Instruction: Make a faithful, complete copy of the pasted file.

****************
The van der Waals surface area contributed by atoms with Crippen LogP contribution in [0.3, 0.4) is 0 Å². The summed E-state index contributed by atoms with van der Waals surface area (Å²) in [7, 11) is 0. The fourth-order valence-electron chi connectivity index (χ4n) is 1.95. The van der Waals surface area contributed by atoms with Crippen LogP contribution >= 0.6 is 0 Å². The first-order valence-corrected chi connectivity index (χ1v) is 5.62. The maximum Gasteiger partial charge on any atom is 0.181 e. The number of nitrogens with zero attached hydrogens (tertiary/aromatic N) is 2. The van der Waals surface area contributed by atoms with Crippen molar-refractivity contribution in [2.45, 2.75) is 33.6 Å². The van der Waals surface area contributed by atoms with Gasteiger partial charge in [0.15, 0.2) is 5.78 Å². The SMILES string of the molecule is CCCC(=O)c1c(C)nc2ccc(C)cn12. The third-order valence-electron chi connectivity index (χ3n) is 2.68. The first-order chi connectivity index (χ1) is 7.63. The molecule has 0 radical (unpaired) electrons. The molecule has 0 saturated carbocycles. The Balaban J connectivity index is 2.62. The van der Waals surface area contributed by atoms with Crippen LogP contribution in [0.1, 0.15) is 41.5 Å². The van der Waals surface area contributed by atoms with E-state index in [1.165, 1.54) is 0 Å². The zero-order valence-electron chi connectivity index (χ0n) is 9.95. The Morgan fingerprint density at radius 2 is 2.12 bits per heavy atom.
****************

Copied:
The van der Waals surface area contributed by atoms with Crippen LogP contribution in [0.3, 0.4) is 0 Å². The summed E-state index contributed by atoms with van der Waals surface area (Å²) in [7, 11) is 0. The fourth-order valence-electron chi connectivity index (χ4n) is 1.95. The van der Waals surface area contributed by atoms with Crippen LogP contribution >= 0.6 is 0 Å². The first-order valence-corrected chi connectivity index (χ1v) is 5.62. The maximum Gasteiger partial charge on any atom is 0.181 e. The number of nitrogens with zero attached hydrogens (tertiary/aromatic N) is 2. The van der Waals surface area contributed by atoms with Crippen molar-refractivity contribution in [2.45, 2.75) is 33.6 Å². The van der Waals surface area contributed by atoms with Gasteiger partial charge in [0.15, 0.2) is 5.78 Å². The SMILES string of the molecule is CCCC(=O)c1c(C)nc2ccc(C)cn12. The third-order valence-electron chi connectivity index (χ3n) is 2.68. The first-order chi connectivity index (χ1) is 7.63. The molecule has 0 radical (unpaired) electrons. The molecule has 0 saturated carbocycles. The Balaban J connectivity index is 2.62. The van der Waals surface area contributed by atoms with Crippen LogP contribution in [0.1, 0.15) is 41.5 Å². The van der Waals surface area contributed by atoms with E-state index in [1.165, 1.54) is 0 Å². The zero-order valence-electron chi connectivity index (χ0n) is 9.95. The Morgan fingerprint density at radius 2 is 2.12 bits per heavy atom.